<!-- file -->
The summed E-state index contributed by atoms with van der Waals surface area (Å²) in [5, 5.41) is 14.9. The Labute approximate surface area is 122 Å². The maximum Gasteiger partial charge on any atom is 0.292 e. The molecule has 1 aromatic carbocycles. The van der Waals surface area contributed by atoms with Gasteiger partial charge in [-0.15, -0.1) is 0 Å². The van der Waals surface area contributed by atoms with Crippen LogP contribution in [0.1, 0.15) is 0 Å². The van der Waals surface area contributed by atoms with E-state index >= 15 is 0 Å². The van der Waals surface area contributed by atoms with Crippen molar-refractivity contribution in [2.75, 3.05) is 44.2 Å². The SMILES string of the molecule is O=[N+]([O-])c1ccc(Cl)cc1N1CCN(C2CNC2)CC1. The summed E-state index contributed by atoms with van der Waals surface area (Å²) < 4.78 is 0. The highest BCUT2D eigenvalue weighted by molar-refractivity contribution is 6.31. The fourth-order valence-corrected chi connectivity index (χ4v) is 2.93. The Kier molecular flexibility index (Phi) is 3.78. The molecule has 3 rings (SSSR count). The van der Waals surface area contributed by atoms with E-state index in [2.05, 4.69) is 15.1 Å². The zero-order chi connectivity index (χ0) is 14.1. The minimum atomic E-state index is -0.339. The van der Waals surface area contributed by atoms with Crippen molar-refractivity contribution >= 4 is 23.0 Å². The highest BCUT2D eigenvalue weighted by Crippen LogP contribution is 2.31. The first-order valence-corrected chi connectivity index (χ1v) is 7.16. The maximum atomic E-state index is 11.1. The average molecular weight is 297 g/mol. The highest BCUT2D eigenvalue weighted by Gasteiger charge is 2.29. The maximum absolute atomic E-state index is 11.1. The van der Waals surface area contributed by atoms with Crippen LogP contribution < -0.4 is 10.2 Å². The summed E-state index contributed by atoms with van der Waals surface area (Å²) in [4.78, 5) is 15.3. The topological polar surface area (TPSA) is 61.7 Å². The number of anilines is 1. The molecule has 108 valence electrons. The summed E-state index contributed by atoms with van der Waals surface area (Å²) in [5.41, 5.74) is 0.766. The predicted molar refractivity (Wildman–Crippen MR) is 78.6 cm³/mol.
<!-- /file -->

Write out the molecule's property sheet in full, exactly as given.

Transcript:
The summed E-state index contributed by atoms with van der Waals surface area (Å²) in [5, 5.41) is 14.9. The Labute approximate surface area is 122 Å². The maximum Gasteiger partial charge on any atom is 0.292 e. The molecule has 1 aromatic carbocycles. The van der Waals surface area contributed by atoms with Gasteiger partial charge in [-0.15, -0.1) is 0 Å². The van der Waals surface area contributed by atoms with Crippen LogP contribution in [0.1, 0.15) is 0 Å². The van der Waals surface area contributed by atoms with E-state index >= 15 is 0 Å². The van der Waals surface area contributed by atoms with Crippen molar-refractivity contribution in [2.75, 3.05) is 44.2 Å². The SMILES string of the molecule is O=[N+]([O-])c1ccc(Cl)cc1N1CCN(C2CNC2)CC1. The summed E-state index contributed by atoms with van der Waals surface area (Å²) < 4.78 is 0. The highest BCUT2D eigenvalue weighted by molar-refractivity contribution is 6.31. The fourth-order valence-corrected chi connectivity index (χ4v) is 2.93. The Kier molecular flexibility index (Phi) is 3.78. The molecule has 3 rings (SSSR count). The van der Waals surface area contributed by atoms with E-state index in [2.05, 4.69) is 15.1 Å². The zero-order chi connectivity index (χ0) is 14.1. The minimum atomic E-state index is -0.339. The van der Waals surface area contributed by atoms with Crippen molar-refractivity contribution >= 4 is 23.0 Å². The highest BCUT2D eigenvalue weighted by Crippen LogP contribution is 2.31. The first-order valence-corrected chi connectivity index (χ1v) is 7.16. The maximum atomic E-state index is 11.1. The average molecular weight is 297 g/mol. The highest BCUT2D eigenvalue weighted by Gasteiger charge is 2.29. The maximum absolute atomic E-state index is 11.1. The van der Waals surface area contributed by atoms with Crippen LogP contribution < -0.4 is 10.2 Å². The summed E-state index contributed by atoms with van der Waals surface area (Å²) in [4.78, 5) is 15.3. The topological polar surface area (TPSA) is 61.7 Å². The number of anilines is 1. The molecule has 108 valence electrons. The summed E-state index contributed by atoms with van der Waals surface area (Å²) in [5.41, 5.74) is 0.766. The predicted molar refractivity (Wildman–Crippen MR) is 78.6 cm³/mol.